Ice snarls Wilson roadways

Steady rain followed by a cold front left some ice accumulation on roadways across Wilson County overnight Sunday and had emergency crews busy responding to hazardous road conditions early Monday morning.
Mar 4, 2014

Steady rain followed by a cold front left some ice accumulation on roadways across Wilson County overnight Sunday and had emergency crews busy responding to hazardous road conditions early Monday morning.

At 7:45 a.m., Lebanon police Chief Scott Bowen said officers were at the scene of seven wrecks and one with injuries. He said the only road reported closed was the southbound lane of Sparta Pike at Interstate 40. Police re-opened Sparta Pike at about 8:30 a.m. 

As of 10 a.m., Lebanon officers had responded to 42 wrecks within the city limits.

Bowen said their busiest hours were around 7:30 a.m. but several other accidents happened in a window ranging from 5:30 to 10 a.m. Within the four-hour window he said police answered 16 motorist assists calls, 17 non-injury crash calls and four injury crashes.

“We were hit hard this morning,” Bowen said. “We were definitely very busy for three or fours hours around 7 this morning, I think because everyone was out and trying to make it in to work at that time. The main streets were in decent shape, but the side streets were really slick. The city did great and was out early doing everything they could.”

Bowen said he thought the main issue was attributed to ice, which prevents drivers from getting traction while driving.

“Luckily there were no serious injuries,” Bowen said. “I think a lot of people decided to stay home, which is good, because if more had of been out it could have been much worse.”

Wilson Emergency Management Agency Director Joey Cooper said he wasn’t aware of any road closures, but hazardous conditions kept paramedics busy Monday morning, mainly on Interstate 40.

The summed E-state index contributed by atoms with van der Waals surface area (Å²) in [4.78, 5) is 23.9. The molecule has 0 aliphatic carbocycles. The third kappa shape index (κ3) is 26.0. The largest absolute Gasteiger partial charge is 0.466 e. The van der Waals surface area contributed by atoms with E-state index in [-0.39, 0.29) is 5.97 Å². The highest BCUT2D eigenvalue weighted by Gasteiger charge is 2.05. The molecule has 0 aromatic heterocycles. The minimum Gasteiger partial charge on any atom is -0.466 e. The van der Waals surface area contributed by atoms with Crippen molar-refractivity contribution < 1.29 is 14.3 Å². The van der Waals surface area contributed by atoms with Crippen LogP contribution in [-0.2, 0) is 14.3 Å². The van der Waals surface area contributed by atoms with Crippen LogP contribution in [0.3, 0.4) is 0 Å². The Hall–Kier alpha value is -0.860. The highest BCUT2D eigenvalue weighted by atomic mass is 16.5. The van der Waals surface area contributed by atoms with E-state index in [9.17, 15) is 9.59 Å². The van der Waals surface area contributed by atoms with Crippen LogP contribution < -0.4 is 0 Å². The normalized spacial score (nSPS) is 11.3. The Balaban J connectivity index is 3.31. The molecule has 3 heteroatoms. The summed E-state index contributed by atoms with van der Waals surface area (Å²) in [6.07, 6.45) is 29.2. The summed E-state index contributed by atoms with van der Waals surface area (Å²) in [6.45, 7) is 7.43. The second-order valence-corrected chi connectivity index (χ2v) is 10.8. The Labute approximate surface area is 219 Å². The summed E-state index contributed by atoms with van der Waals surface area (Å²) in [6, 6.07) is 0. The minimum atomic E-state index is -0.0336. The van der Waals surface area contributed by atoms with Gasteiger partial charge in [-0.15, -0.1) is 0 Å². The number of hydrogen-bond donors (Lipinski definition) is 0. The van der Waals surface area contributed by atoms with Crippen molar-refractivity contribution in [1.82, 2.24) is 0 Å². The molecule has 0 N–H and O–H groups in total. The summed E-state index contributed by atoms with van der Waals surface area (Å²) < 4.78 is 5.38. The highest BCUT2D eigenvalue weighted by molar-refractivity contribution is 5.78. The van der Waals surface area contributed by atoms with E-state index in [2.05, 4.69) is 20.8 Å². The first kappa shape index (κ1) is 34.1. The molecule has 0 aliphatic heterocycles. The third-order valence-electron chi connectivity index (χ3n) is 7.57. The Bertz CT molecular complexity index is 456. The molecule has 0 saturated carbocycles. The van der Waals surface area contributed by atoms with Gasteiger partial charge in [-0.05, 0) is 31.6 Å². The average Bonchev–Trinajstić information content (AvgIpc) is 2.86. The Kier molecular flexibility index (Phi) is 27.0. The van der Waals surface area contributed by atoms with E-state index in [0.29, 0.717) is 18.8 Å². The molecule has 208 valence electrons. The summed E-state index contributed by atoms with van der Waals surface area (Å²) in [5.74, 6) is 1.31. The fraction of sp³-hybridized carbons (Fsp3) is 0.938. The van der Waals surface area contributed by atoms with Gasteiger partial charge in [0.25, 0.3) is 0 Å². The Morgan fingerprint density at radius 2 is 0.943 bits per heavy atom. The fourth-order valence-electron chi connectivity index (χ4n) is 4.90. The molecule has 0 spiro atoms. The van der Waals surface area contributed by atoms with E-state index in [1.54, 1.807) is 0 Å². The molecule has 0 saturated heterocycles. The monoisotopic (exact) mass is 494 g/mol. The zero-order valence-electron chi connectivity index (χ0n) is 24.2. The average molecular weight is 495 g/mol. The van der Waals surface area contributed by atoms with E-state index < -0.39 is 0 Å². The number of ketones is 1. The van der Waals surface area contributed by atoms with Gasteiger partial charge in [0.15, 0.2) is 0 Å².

“There have been no serious injuries thus far,” said Cooper. 

WEMA officials said Monday afternoon some roadways do still contained ice and snow and would continue to be hazardous for travelers through the night Monday and at least through mid-morning Tuesday.

Mt. Juliet police spokesperson Tyler Chandler said more than a dozen wrecks were reported Monday morning in Mt. Juliet, including an ambulance that slid off the road on Rutland Drive at Beckwith Road and a tractor trailer blocking the on ramp at exit 223 eastbound on I-40 earlier Monday morning. 

From 6 to 9 a.m. Mt. Juliet police reported 16 motorists assists and 11 non-injury crashes.

As of Monday afternoon, most roadways had begun to clear up.

Mt. Juliet police said as of 1 p.m. “all roadways are generally clear, but some icy sports remain.”

Bowen said the afternoon conditions were not bad at all and most incidents and roadways hazards were cleared up by 10 a.m. when calls slowed down considerably.

All crews and officials warned that leftover water on the roads could again freeze after sunset Monday and result in patches of ice when temperatures dropped Monday night.

According to the National Weather Service, snow was set to end Monday, but travel hazards would likely continue. 

Tuesday afternoon temperatures should stay above freezing in all areas of the county.

Light rain chances increase Wednesday and Thursday as a weak weather system moves in that could bring snow and a wintry mix Wednesday night. 

The seven-day rainfall forecast shows less than half an inch of rain expected for the state with the best chance of rainfall expected for the weekend.

Temperatures for next week look to be back to normal with highs in the upper 50s and lower 60s and lows in the mid 30s.

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